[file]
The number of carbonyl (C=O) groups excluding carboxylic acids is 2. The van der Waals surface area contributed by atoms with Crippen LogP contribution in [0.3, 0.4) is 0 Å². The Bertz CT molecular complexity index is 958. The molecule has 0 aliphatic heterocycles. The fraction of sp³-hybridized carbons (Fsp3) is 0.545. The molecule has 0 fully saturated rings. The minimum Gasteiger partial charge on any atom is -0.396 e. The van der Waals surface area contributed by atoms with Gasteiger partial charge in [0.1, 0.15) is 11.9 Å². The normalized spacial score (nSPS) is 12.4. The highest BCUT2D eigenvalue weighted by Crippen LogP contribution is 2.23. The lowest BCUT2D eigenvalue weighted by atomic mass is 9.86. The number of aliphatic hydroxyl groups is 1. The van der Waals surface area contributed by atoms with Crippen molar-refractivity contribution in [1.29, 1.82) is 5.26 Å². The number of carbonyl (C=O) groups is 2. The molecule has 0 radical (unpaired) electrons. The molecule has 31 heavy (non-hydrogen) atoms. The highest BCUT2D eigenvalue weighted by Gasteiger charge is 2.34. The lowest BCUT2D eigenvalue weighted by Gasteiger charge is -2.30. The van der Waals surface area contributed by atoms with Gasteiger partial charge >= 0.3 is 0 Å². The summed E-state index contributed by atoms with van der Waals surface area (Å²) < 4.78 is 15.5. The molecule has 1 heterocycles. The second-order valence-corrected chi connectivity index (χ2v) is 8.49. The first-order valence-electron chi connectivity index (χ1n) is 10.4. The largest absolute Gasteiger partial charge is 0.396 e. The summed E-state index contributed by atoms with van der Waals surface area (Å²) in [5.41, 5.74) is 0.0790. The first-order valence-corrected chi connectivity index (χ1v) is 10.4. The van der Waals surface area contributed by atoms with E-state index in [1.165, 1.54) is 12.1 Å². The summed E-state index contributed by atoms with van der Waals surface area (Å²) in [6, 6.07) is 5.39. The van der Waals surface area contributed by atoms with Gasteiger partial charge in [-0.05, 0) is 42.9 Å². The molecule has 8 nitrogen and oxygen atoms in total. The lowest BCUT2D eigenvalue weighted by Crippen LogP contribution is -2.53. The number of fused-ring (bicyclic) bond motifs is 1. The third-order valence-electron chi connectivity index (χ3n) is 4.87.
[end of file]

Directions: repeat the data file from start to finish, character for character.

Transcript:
The number of carbonyl (C=O) groups excluding carboxylic acids is 2. The van der Waals surface area contributed by atoms with Crippen LogP contribution in [0.3, 0.4) is 0 Å². The Bertz CT molecular complexity index is 958. The molecule has 0 aliphatic heterocycles. The fraction of sp³-hybridized carbons (Fsp3) is 0.545. The molecule has 0 fully saturated rings. The minimum Gasteiger partial charge on any atom is -0.396 e. The van der Waals surface area contributed by atoms with Gasteiger partial charge in [0.1, 0.15) is 11.9 Å². The normalized spacial score (nSPS) is 12.4. The highest BCUT2D eigenvalue weighted by Crippen LogP contribution is 2.23. The lowest BCUT2D eigenvalue weighted by atomic mass is 9.86. The number of aliphatic hydroxyl groups is 1. The van der Waals surface area contributed by atoms with Crippen molar-refractivity contribution in [1.29, 1.82) is 5.26 Å². The number of carbonyl (C=O) groups is 2. The molecule has 0 radical (unpaired) electrons. The molecule has 31 heavy (non-hydrogen) atoms. The highest BCUT2D eigenvalue weighted by Gasteiger charge is 2.34. The lowest BCUT2D eigenvalue weighted by Gasteiger charge is -2.30. The van der Waals surface area contributed by atoms with Gasteiger partial charge >= 0.3 is 0 Å². The summed E-state index contributed by atoms with van der Waals surface area (Å²) < 4.78 is 15.5. The molecule has 1 heterocycles. The second-order valence-corrected chi connectivity index (χ2v) is 8.49. The first-order valence-electron chi connectivity index (χ1n) is 10.4. The largest absolute Gasteiger partial charge is 0.396 e. The summed E-state index contributed by atoms with van der Waals surface area (Å²) in [5.41, 5.74) is 0.0790. The first-order valence-corrected chi connectivity index (χ1v) is 10.4. The van der Waals surface area contributed by atoms with E-state index in [1.165, 1.54) is 12.1 Å². The summed E-state index contributed by atoms with van der Waals surface area (Å²) in [6, 6.07) is 5.39. The van der Waals surface area contributed by atoms with Gasteiger partial charge in [-0.05, 0) is 42.9 Å². The molecule has 8 nitrogen and oxygen atoms in total. The lowest BCUT2D eigenvalue weighted by Crippen LogP contribution is -2.53. The number of fused-ring (bicyclic) bond motifs is 1. The third-order valence-electron chi connectivity index (χ3n) is 4.87.